Virtual 3D cities and geodesign in 3D are hot topics these days, and with new and upcoming technology the ability to not just view cityscapes, but do meaningful work, design, and planning around them, is increasingly becoming possible – and more portable.
While many of these developments are part of core ArcGIS (as found in ArcGlobe, ArcScene, and Esri CityEngine) they are also now becoming more broadly available via lightweight desktop and browser-based applications to knowledge workers, planners, and city managers – where many geodesign decisions get made.
While powered by GIS and GIS databases on the back end, new browser and lightweight desktop options are on the horizon. Here’s a peek at two prototypes which provide a glimpse into what our future might hold.
A portable city in your pocket
At the recent Esri Developer Summit new capabilities coming in ArcGIS Explorer Desktop (in the 2012 release, later this year) were showcased. These included the ability to have your entire virtual city, including the software used to view and analyze it, completely portable – even pocketable on a thumb drive like pictured below:
The thumb drive includes an entire 3D virtual city stored in a geodatabase. The thumb drive also includes ArcGIS Explorer Desktop 2012 software, which leverages technology evolved from the ArcGIS Runtime project to enable the application to run directly from the portable drive, without needing to install any software.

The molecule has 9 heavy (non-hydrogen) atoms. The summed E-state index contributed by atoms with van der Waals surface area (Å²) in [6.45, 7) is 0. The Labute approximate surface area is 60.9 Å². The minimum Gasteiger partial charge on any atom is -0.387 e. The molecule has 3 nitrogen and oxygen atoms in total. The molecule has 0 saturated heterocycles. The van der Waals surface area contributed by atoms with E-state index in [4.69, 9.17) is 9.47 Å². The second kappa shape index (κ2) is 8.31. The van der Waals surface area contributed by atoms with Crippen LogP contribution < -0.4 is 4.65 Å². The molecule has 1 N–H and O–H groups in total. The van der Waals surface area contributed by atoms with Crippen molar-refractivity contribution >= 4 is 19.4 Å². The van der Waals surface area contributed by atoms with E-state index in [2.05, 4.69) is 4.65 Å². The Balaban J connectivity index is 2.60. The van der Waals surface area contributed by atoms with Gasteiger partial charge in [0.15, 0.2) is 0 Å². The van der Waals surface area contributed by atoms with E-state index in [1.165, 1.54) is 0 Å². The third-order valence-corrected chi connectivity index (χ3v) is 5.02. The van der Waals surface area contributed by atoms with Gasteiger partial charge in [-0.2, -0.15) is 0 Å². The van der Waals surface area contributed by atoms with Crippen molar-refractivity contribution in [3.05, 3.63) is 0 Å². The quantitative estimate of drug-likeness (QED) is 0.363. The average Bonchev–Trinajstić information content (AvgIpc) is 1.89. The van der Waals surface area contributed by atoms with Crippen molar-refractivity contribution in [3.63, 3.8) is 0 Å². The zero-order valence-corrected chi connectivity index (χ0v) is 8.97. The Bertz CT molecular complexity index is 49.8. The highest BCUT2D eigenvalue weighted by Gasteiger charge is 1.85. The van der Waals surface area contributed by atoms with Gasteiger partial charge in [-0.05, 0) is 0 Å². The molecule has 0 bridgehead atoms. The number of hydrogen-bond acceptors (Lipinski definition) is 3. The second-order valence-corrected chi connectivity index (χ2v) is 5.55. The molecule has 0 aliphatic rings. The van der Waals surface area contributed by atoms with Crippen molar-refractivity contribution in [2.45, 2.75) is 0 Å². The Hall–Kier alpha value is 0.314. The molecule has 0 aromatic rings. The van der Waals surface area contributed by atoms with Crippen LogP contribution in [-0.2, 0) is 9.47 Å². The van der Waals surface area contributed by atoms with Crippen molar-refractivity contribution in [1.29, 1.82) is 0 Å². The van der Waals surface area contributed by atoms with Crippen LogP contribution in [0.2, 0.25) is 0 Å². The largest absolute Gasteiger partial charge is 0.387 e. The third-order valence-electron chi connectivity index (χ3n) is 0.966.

Double-clicking the saved map on the thumb drive starts the application, and opens the 3D map document showing the entire virtual city of Philadelphia, shown below:
Since this is a locally running application it includes functionality not yet practical in purely browser-based applications, including the ability to add local geodatabases to the cityscape, directly connect to enterprise data and workflows, use built-in query and spatial analysis functions, and also potentially include advanced GIS and geodesign tools made possible via the application’s extensible architecture.
A virtual city in the cloud
Another view into the future is provided with this prototype showing the integration of Esri CityEngine within the ArcGIS Online map viewer.
These capabilities, once integrated into the ArcGIS Online landscape for an organization, will provide better, faster, and more efficient ways to collaborate and understand geodesign in the context of our ever-changing cityscapes and environment. These will also enable broader access to compelling visualization capabilities, as well as focused tools that support targeted geodesign workflows.